Furthermore, there are circumstances where a computer simulation might be more useful than a particular experiment, in terms of determining an explanation for a particular phenomenon. This is because modern digital computers hardly ever make mistakes - noise acting on the computer causes a change in the state of the computer only very, very rarely. So, if a computer simulation gives an answer that disagrees with what is observed in experiment, this can only be for two reasons: either the algorithm we used has some inherent numerical instabilities, or the assumptions that we put into our physical model were incorrect. The former can often be ruled out by a sort of mathematical reasoning that is quite independent of the phenomenon under consideration. This means that computers can be very useful in testing our intuitions about what should go into the `essential physics' of the phenomenon we are trying to understand.

    I believe this is somewhat different from actual experiments - in a given experiment one can never be sure wether one is observing the `true' effect, or some artifact of the particular setup (which could be due to the way noise is affecting the system). For this reason, it is useful to have multiple probes of a particular phenomenon.

    To give an example, it seems to me (as a casual outside observer) that there has been significant debate between condensed matter physicists as to whether the essential physics of high temperature superconductors is contained within the 2D Hubbard model, or whether additional interactions are required. If we could simulate the Hubbard model on a computer, such questions could be settled immediately, and theorists could focus their efforts in explaining *how* superconductivity arises from such a model.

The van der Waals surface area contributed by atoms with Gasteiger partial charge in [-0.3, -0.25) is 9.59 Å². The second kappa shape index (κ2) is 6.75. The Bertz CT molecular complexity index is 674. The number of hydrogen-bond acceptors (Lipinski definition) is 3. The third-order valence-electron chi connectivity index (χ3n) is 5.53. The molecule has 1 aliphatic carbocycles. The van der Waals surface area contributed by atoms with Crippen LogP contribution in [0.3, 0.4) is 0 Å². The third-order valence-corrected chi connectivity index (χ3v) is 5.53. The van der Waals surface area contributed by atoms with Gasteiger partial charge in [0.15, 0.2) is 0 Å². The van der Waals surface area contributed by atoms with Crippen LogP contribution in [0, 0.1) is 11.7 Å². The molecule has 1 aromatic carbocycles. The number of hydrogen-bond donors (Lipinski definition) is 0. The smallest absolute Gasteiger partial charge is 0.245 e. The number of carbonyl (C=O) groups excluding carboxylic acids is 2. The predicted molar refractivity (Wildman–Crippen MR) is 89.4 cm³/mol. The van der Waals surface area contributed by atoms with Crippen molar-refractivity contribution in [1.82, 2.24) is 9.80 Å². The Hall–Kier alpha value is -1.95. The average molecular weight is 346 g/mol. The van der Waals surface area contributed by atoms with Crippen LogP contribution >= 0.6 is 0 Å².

One could call this a (weak) form of reductionism, which does not `explain' an emergent phenomenon, but does use a `lower strata' to glean some useful information about it.

    The obvious issue with the above is that modern digital computers are not really up to the task of exactly simulating (for example) 2D Hubbard models with sufficient numbers of particles to see emergent phenomena like superconductivity. However, we know that, in principle, quantum computers can be made to have the equivalent property as classical digital computers of being robust to the noise acting on them (provided it is sufficiently weak, of course). Thus, if we had a QC, we could run simulations of model systems such as Hubbard models, and reasonably confident that the output of the simulation is not some artifact of the noise acting on the computer. To my mind, this is one of the most important motivations for developing quantum computers.

  3. Another (non argumentative) comment: I would be really interested to see in detail how the principle of broken symmetry leads to exact flux quantisation. Is there any chance you could write an accessible blog exposition of this?

    Sean Barrett